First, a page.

Auditors asked EMSA's chief financial officer, Kent Torrence, to explain the purchasing practice, according to the Dec. 4 memo. Torrence said portions of the contract require the company to pay for fuel at its own cost. He added that other contract portions "lay the groundwork for additional activities not specified in the contract."
"Anything purchased by EMSA on P+'s behalf is purchased tax-free," Torrence told the auditors.
"Mr. Torrence stated this is good business sense as the contract specifies a limit to how much revenue P+ can generate," the auditor's memo continues. "Anything over that limit is returned to EMSA. Therefore, EMSA has an incentive to keep P+'s costs low as they will be the ultimately benefiting party. He further stated this relationship exists because P+ does not have a checking account at the EMSA offices and relies on EMSA for purchases."
Joe Hodges, an EMSA trustee and regional president of SSM Health Care, said he believes EMSA made purchases for the company "to keep expenses lower" and ultimately benefit the cities it serves.
"When you look at the organization as a whole, it's one of the best-performing ambulance programs in the country in a very difficult and challenging health-care environment. ... I feel confident that we are going to move forward, and things are going to get better."
But Shadid said sweeping changes are in order before improvement will occur.
"Any response from the board other than swift implementation of the state auditor's recommendations, replacement of EMSA's discredited leadership whose transgressions have been ingrained for many years, if not decades, and repayment of any amount owed to the taxpayers, would sacrifice the public's trust," Shadid said.
EMSA board members
The Emergency Medical Services Authority is a government agency overseen by an 11-member board of trustees.
Board members are unpaid volunteers representing the cities served by EMSA.
EMSA has 44 employees in its Tulsa and Oklahoma City offices. They provide administrative services, including accounting, patient billing and contract oversight.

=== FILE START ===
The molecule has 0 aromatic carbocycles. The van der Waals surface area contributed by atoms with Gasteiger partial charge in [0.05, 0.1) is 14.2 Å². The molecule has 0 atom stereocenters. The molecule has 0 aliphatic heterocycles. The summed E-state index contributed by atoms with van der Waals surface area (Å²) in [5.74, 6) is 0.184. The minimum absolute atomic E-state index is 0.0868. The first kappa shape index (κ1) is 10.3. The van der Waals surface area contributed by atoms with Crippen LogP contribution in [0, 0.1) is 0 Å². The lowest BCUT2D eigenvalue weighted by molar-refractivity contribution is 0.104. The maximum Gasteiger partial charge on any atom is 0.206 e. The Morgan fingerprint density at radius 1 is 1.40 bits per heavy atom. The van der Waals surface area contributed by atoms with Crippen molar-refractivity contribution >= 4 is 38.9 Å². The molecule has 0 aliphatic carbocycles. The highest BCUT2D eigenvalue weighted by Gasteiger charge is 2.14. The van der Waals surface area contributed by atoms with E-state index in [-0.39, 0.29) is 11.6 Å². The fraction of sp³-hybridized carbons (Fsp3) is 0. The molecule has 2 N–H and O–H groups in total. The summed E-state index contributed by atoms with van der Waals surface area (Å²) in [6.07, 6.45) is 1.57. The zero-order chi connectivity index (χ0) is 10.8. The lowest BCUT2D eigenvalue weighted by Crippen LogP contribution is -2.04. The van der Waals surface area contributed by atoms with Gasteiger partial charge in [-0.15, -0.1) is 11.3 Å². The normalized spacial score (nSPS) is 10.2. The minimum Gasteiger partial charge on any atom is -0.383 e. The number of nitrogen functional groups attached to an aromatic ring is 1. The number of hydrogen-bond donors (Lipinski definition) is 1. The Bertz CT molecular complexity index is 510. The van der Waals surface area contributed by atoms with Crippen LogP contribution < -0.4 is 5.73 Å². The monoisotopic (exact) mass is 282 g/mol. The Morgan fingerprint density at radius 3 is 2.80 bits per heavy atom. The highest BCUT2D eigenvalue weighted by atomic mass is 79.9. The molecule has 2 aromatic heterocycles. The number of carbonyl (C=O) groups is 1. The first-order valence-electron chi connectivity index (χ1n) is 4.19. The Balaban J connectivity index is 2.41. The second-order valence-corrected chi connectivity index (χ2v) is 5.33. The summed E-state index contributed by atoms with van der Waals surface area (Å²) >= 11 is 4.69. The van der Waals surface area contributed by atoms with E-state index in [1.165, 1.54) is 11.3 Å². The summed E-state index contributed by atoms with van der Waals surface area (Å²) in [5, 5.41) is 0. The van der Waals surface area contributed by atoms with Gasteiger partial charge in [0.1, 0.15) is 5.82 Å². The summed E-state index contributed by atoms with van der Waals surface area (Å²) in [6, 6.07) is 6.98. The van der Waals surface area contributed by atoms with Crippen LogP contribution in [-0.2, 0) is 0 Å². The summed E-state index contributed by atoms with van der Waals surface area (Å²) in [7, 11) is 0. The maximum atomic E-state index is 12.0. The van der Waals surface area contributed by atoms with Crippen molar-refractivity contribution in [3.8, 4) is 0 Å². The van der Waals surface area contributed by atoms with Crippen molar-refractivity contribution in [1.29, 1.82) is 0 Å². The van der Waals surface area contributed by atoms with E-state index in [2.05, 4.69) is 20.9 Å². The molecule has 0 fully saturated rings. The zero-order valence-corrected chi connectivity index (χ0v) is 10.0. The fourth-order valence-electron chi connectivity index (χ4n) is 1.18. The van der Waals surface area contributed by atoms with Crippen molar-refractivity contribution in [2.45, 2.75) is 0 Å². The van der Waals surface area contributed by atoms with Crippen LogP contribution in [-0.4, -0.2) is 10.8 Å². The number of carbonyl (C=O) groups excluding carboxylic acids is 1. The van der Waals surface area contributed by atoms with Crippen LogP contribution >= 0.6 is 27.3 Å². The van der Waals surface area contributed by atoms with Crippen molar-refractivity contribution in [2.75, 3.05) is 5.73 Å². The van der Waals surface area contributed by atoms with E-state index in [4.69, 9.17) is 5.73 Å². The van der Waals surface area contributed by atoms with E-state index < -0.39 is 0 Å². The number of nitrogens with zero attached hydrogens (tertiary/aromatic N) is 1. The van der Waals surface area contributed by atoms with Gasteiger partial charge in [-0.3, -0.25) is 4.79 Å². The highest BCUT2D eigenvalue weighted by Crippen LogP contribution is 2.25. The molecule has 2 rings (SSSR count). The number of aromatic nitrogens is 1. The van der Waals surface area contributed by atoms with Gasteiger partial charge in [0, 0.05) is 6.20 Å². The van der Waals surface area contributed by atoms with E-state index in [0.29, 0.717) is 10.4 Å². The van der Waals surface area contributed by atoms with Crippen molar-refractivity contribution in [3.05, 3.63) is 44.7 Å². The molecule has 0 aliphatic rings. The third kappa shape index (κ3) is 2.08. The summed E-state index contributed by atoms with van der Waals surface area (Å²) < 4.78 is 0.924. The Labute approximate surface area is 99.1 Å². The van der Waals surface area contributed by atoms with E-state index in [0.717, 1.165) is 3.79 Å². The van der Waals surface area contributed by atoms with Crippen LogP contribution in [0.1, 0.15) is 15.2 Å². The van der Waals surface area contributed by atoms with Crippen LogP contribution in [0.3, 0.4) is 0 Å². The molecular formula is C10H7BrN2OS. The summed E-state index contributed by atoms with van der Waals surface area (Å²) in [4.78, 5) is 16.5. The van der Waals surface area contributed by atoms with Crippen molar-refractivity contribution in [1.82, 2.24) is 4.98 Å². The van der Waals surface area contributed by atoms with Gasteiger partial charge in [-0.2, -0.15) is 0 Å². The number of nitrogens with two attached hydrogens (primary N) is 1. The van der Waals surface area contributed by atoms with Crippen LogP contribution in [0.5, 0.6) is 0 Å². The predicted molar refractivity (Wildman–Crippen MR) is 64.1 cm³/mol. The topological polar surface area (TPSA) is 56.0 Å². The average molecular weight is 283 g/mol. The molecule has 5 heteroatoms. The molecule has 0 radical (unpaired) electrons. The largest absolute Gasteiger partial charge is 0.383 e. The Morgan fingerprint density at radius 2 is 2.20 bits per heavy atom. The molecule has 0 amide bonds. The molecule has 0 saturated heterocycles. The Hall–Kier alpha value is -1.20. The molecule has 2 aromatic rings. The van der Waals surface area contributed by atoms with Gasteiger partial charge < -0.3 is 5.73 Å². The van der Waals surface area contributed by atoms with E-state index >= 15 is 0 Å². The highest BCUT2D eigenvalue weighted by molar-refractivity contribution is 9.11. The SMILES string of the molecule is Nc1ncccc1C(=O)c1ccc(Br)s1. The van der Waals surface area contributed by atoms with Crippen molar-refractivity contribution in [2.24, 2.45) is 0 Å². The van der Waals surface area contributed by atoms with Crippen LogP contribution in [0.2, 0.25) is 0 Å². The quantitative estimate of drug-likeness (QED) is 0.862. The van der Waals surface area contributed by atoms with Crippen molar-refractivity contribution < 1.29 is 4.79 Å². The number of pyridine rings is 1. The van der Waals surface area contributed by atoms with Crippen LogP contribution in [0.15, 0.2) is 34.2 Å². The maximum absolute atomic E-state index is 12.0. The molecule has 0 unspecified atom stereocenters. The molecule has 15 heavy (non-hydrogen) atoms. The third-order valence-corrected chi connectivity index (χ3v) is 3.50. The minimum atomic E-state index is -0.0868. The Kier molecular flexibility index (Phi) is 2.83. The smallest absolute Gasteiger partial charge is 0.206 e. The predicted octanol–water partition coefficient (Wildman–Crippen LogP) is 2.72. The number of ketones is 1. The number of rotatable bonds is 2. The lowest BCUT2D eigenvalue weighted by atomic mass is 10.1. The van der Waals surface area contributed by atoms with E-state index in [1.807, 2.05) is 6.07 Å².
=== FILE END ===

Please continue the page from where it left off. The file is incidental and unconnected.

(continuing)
The agency's board has the authority to set policy, approve contracts and budgets and take a variety of other actions, according to EMSA's trust indenture and bylaws.
EMSA's CEO, Steve Williamson, serves at the pleasure of the board, which has the authority to fire him with or without cause, according to Williamson's contract.
Eight of the 11 members of the EMSA Board of Trustees are appointed by the cities of Tulsa and Oklahoma City. One member represents the Tulsa-area suburbs that are served by EMSA, and another represents the Oklahoma City area.
The medical director of the Oklahoma Medical Control Board also has a position on the EMSA Board of Trustees.
EMSA's board, which has one vacancy, is made up of the following members:
Larry Stevens, representing the city of Edmond
- Clay Bird, chief economic development director, city of Tulsa
- Jeffrey Goodloe, M.D., medical director, Medical Control Board
- Joe M. Hodges, regional president, SSM Health Care
- Mark Joslin, representing the city of Sand Springs
- Phil Lakin, city councilor, city of Tulsa
- Gary Marrs, city councilor, Oklahoma City
- Lillian Perryman (chairwoman), director of emergency services, Integris Health
- Jim Rodgers, M.D., neurosurgeon, Tulsa NeuroSpine
- Ed Shadid, M.D., city councilor, Oklahoma City
World Staff Writer Casey Smith contributed to this story.
Original Print Headline: EMSA aids in tax avoidance
Ziva Branstetter 918-581-8306
Ambulances line up in a loading bay at the St. John Medical Center emergency room. MATT BARNARD/Tulsa World